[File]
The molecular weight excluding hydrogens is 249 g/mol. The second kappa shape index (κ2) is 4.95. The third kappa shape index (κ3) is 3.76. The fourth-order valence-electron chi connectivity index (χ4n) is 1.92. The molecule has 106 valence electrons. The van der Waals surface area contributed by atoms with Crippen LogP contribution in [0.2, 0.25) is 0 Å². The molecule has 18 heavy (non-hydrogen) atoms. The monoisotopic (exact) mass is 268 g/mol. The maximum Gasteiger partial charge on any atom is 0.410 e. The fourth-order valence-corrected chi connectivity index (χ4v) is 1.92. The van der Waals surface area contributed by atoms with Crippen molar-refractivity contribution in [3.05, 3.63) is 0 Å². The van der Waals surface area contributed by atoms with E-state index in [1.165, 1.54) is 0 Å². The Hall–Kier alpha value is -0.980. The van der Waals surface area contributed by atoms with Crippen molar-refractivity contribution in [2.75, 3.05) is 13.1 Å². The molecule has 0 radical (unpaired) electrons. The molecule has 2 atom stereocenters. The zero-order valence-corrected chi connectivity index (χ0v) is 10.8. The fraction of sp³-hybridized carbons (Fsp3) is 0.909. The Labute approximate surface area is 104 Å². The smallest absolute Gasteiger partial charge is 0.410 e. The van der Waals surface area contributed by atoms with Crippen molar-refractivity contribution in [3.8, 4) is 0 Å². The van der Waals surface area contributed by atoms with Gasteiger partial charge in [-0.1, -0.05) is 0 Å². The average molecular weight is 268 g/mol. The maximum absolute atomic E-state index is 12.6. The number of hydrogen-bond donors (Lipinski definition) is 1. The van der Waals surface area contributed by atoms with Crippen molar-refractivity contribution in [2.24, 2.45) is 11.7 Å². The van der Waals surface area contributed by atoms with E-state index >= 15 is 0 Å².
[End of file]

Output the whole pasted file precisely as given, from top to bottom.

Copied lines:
The molecular weight excluding hydrogens is 249 g/mol. The second kappa shape index (κ2) is 4.95. The third kappa shape index (κ3) is 3.76. The fourth-order valence-electron chi connectivity index (χ4n) is 1.92. The molecule has 106 valence electrons. The van der Waals surface area contributed by atoms with Crippen LogP contribution in [0.2, 0.25) is 0 Å². The molecule has 18 heavy (non-hydrogen) atoms. The monoisotopic (exact) mass is 268 g/mol. The maximum Gasteiger partial charge on any atom is 0.410 e. The fourth-order valence-corrected chi connectivity index (χ4v) is 1.92. The van der Waals surface area contributed by atoms with Crippen molar-refractivity contribution in [3.05, 3.63) is 0 Å². The van der Waals surface area contributed by atoms with E-state index in [1.165, 1.54) is 0 Å². The Hall–Kier alpha value is -0.980. The van der Waals surface area contributed by atoms with Crippen molar-refractivity contribution in [2.75, 3.05) is 13.1 Å². The molecule has 0 radical (unpaired) electrons. The molecule has 2 atom stereocenters. The zero-order valence-corrected chi connectivity index (χ0v) is 10.8. The fraction of sp³-hybridized carbons (Fsp3) is 0.909. The Labute approximate surface area is 104 Å². The smallest absolute Gasteiger partial charge is 0.410 e. The van der Waals surface area contributed by atoms with Crippen molar-refractivity contribution in [3.8, 4) is 0 Å². The van der Waals surface area contributed by atoms with Gasteiger partial charge in [-0.1, -0.05) is 0 Å². The average molecular weight is 268 g/mol. The maximum absolute atomic E-state index is 12.6. The number of hydrogen-bond donors (Lipinski definition) is 1. The van der Waals surface area contributed by atoms with Crippen molar-refractivity contribution in [2.24, 2.45) is 11.7 Å². The van der Waals surface area contributed by atoms with E-state index >= 15 is 0 Å².